Sometimes a bad pun beckons too temptingly to resist: Optic Nerve #12 should be a sight for sore eyes to comics connoisseurs everywhere. Far too much time has passed since Drawn & Quarterly last released an offering from writer/artist Adrian Tomine. This latest issue of his deservedly lauded ongoing largely comprises two tales. “A Brief History of the Art Form Known as ‘Hortisculpture,’” the 19-page opener, relates a gardener’s efforts to better both his art and (not coincidentally) his accounts receivable; following it is the 11-page “Amber Sweet,” whose narrator suffers from a resemblance to a hard-core porn star. In addition to his customarily lovely ligne claire visuals, Tomine recounts both stories with gentle wit and considerable empathy—comics portraiture of nonpareil delicacy and style. Closing the issue, ironically, is an untitled, autobiographical 40-panel (!) two-pager wherein he reflects on his existence as “the last pamphleteer,” as a colleague jeeringly dubs him; one can only hope that Tomine disregards that and similar jeers—and that he keeps favoring the medium with Optic Nerve. Integral work. | Bryan A. Hollerbach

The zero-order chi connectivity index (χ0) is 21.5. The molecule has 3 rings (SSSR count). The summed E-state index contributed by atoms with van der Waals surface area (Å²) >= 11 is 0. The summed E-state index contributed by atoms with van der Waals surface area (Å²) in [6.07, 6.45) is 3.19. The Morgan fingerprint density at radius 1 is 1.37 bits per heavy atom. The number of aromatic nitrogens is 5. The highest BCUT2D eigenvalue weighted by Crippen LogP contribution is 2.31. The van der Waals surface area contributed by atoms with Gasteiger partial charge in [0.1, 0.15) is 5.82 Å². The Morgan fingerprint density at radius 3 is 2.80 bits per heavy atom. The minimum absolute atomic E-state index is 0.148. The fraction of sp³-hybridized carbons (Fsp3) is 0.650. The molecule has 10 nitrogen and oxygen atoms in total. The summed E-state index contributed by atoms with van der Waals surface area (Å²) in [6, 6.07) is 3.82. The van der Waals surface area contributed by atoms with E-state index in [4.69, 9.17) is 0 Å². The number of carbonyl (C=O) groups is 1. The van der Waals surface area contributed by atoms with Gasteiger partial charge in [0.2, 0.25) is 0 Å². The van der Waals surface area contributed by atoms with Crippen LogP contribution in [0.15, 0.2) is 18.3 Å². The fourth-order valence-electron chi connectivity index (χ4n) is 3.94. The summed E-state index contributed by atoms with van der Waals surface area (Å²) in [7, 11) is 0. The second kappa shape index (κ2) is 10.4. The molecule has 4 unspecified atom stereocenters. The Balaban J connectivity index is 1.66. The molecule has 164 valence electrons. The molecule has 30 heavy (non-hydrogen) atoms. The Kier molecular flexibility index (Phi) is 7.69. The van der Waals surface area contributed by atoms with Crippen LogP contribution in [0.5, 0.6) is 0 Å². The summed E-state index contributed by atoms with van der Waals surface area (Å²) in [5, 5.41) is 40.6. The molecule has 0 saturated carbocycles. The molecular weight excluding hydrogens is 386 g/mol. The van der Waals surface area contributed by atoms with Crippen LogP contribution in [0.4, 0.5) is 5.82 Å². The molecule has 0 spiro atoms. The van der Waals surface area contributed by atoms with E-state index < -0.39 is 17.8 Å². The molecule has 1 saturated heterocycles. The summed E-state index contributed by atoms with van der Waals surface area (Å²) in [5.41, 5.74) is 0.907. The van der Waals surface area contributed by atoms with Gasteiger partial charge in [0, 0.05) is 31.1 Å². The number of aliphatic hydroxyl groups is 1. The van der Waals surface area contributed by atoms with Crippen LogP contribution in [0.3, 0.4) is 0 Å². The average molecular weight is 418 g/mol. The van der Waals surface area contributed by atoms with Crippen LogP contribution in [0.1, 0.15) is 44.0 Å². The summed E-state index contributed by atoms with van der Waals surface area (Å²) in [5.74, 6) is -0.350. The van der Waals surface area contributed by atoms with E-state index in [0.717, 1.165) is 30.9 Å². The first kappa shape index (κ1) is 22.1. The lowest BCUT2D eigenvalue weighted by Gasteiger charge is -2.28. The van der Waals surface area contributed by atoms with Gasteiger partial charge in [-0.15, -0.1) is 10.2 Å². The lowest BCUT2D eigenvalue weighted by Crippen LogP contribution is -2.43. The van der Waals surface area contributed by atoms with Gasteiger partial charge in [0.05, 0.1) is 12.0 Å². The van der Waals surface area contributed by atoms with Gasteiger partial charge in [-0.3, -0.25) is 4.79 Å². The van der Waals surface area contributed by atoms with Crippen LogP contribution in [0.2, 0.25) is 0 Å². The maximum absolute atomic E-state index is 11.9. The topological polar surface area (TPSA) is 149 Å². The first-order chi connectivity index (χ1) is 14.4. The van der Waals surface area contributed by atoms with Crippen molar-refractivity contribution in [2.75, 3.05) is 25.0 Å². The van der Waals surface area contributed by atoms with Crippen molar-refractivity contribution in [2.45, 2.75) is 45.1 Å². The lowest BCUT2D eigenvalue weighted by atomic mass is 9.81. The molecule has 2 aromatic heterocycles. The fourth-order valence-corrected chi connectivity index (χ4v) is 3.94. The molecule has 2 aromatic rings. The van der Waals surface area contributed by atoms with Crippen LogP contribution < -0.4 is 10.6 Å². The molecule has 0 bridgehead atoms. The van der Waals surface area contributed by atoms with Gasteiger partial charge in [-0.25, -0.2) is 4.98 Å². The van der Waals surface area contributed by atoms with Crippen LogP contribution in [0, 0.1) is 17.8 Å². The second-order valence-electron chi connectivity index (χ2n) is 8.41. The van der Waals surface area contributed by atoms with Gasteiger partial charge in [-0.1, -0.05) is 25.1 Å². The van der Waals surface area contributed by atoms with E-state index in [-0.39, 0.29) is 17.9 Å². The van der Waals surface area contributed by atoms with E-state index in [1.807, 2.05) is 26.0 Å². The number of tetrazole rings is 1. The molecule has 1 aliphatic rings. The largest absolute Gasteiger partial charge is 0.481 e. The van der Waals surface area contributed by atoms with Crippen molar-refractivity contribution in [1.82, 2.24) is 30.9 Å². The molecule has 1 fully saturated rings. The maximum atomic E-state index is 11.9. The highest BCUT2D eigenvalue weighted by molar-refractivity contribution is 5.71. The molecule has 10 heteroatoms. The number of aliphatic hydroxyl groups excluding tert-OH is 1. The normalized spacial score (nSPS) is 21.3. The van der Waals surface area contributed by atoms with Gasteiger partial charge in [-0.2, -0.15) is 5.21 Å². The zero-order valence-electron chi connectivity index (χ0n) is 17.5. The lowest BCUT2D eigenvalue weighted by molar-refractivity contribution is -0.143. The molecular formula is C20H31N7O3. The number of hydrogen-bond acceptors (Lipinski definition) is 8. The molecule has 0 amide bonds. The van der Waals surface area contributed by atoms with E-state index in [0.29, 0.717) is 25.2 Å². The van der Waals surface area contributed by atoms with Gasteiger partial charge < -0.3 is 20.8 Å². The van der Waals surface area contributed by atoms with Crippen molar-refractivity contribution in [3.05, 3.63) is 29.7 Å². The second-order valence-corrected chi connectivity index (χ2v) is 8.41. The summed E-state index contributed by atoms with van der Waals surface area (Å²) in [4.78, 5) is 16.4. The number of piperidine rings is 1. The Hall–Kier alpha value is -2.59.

Click here for a preview of Black Panther: The Man Without Fear #523 and here for a preview of Mystery Men, courtesy of Comic Book Resources.
Click here for a preview of Bonnie Lass #1, courtesy of the creators’ homepage.
Click here for a preview of Optic Nerve #12, courtesy of Boing Boing.

Be the first to comment

Leave a Reply